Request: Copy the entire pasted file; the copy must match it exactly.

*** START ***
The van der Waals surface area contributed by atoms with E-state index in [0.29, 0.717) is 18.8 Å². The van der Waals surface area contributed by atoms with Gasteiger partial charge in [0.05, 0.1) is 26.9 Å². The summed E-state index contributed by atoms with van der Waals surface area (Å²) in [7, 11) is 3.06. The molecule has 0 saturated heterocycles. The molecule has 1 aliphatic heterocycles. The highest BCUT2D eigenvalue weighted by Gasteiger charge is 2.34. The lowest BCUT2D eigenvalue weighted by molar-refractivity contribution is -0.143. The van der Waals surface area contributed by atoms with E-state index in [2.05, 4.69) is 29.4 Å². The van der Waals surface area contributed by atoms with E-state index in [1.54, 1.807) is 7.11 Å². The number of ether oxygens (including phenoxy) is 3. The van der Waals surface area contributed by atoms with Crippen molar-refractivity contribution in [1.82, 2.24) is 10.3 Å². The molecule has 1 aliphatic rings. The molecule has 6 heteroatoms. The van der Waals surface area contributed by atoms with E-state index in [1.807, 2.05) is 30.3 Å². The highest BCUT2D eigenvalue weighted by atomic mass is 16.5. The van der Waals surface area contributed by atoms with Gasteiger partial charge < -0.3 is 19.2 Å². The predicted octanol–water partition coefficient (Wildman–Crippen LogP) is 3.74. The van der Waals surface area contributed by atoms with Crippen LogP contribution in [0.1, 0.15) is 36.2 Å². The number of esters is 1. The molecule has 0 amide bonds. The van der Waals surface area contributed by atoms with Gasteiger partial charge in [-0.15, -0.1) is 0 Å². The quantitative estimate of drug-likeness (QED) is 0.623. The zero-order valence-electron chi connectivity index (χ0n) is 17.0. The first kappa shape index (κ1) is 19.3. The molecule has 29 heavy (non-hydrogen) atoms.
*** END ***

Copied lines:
The van der Waals surface area contributed by atoms with E-state index in [0.29, 0.717) is 18.8 Å². The van der Waals surface area contributed by atoms with Gasteiger partial charge in [0.05, 0.1) is 26.9 Å². The summed E-state index contributed by atoms with van der Waals surface area (Å²) in [7, 11) is 3.06. The molecule has 0 saturated heterocycles. The molecule has 1 aliphatic heterocycles. The highest BCUT2D eigenvalue weighted by Gasteiger charge is 2.34. The lowest BCUT2D eigenvalue weighted by molar-refractivity contribution is -0.143. The van der Waals surface area contributed by atoms with E-state index in [2.05, 4.69) is 29.4 Å². The van der Waals surface area contributed by atoms with E-state index in [1.54, 1.807) is 7.11 Å². The number of ether oxygens (including phenoxy) is 3. The van der Waals surface area contributed by atoms with Crippen molar-refractivity contribution in [1.82, 2.24) is 10.3 Å². The molecule has 1 aliphatic rings. The molecule has 6 heteroatoms. The van der Waals surface area contributed by atoms with E-state index in [1.807, 2.05) is 30.3 Å². The highest BCUT2D eigenvalue weighted by atomic mass is 16.5. The van der Waals surface area contributed by atoms with Gasteiger partial charge < -0.3 is 19.2 Å². The predicted octanol–water partition coefficient (Wildman–Crippen LogP) is 3.74. The van der Waals surface area contributed by atoms with Crippen LogP contribution in [0.1, 0.15) is 36.2 Å². The number of esters is 1. The molecule has 0 amide bonds. The van der Waals surface area contributed by atoms with Gasteiger partial charge in [-0.15, -0.1) is 0 Å². The quantitative estimate of drug-likeness (QED) is 0.623. The zero-order valence-electron chi connectivity index (χ0n) is 17.0. The first kappa shape index (κ1) is 19.3. The molecule has 29 heavy (non-hydrogen) atoms.